Another strategy is that an
event app is part of your marketing strategy where you leverage on the
mobile app hype. Of course, the marketing effect of this cannot be
underestimated but the question is still if this will benefit you in the
long term.

You may wonder why I haven’t touched on tablets. The
sale of tablets is exploding, but the penetration is still not 100% per
cent, and there is still a bit of a way before that will happen too.
Again verticals might differ and of course, as mentioned, you can
provide tablets to your audience, budget permitting.

So what’s my suggestion for your mobile strategy around your event and activities?

First
of all, to outline a full mobile strategy would probably require an
article in itself, but a couple of very simple first steps can be
considered, and it is really not rocket science:

1. Have a mobile enabled webpage

If
you are seriously considering mobile event technology you should have a
webpage that is ’mobile enabled’. Irrespective of the device from which
your delegates access your webpage, they will have a smooth experience.
With a mobile enabled web page you will always be able to lead your
audience to it using mobile communication no matter which device they
use. You can make any static content available e.g. programme, speaker
profiles, floor plans, personal dairy, reports, video. This is not
difficult to implement and as the next step you would need to discuss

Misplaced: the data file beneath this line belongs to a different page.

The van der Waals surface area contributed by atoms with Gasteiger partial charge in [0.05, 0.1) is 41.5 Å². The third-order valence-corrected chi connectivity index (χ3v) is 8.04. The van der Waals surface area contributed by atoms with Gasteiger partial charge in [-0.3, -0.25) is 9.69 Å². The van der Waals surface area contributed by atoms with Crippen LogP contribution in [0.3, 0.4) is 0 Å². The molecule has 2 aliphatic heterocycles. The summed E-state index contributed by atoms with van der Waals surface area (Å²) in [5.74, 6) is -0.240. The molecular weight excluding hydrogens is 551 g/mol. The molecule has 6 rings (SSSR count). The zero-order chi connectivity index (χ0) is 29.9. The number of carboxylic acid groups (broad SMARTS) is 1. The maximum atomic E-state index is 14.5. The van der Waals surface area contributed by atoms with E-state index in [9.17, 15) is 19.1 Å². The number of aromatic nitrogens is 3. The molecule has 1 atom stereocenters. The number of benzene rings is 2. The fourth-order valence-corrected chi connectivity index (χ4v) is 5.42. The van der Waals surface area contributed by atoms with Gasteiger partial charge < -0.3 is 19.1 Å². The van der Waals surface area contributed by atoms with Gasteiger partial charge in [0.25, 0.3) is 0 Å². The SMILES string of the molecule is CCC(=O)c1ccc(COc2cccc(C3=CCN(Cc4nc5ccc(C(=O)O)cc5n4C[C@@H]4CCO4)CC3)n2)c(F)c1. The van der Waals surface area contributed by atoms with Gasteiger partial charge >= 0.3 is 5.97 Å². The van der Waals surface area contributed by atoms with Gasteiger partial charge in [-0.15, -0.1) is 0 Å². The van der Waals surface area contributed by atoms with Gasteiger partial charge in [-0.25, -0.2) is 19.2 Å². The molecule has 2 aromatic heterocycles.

this with your web team or web agency.

2. Ask your audience how they wish to be communicated to

At
the same time you should ask your audience how they would like to be
communicated to during the event lifecycle.  Would they prefer email,
SMS, MMS, app push, calls or a combination? They might even have a
preference depending on the different stages in the event lifecycle e.g.
pre-event they might prefer email, because they are mainly at their
desk, but during the event it might be email, SMS, MMS and/or mobile
app. Surveying your audience should of course be planned properly, and
your marketing team should be able to assist. This step should be
relatively straightforward, especially during your event lifecycle when
you already have a captive audience.

Once you have addressed
these two points, you can better consider the type of mobile event
technology that will create the most value for all your stakeholders.
This step may seem daunting but with your survey as a basis and a proper
procurement process, you should be able to pitch your requirements and
select the appropriate vendor and mobile event technology. It’s likely
that you decide on a multi-channel solution, simply because your
audience will have a mix of preferences and because it’s important to
reach 100% of them.

There are certainly many vendors to choose
between from pure SMS, SMS/MMS, pure event mobile app developers to
those that provide a multi solution, in a simple and cost effective
manner.

I hope I have provided some food for thought and shown
that it if you chop the app elephant into smaller pieces and use some
good basic research it does not have to be too difficult to decide on
your mobile event technology. Start simple and move forward as your
audience and technology develop.

Any comments? Email sarah@mashmedia.net

ConferenceNews Guest Author

Conference News hosts great guests on its pages. Our Blog section is the collection of the best opinions in the UK and international events industry.

ConferenceNews Guest Author

Author

ConferenceNews Guest Author

Conference News hosts great guests on its pages. Our Blog section is the collection of the best opinions in the UK and international events industry.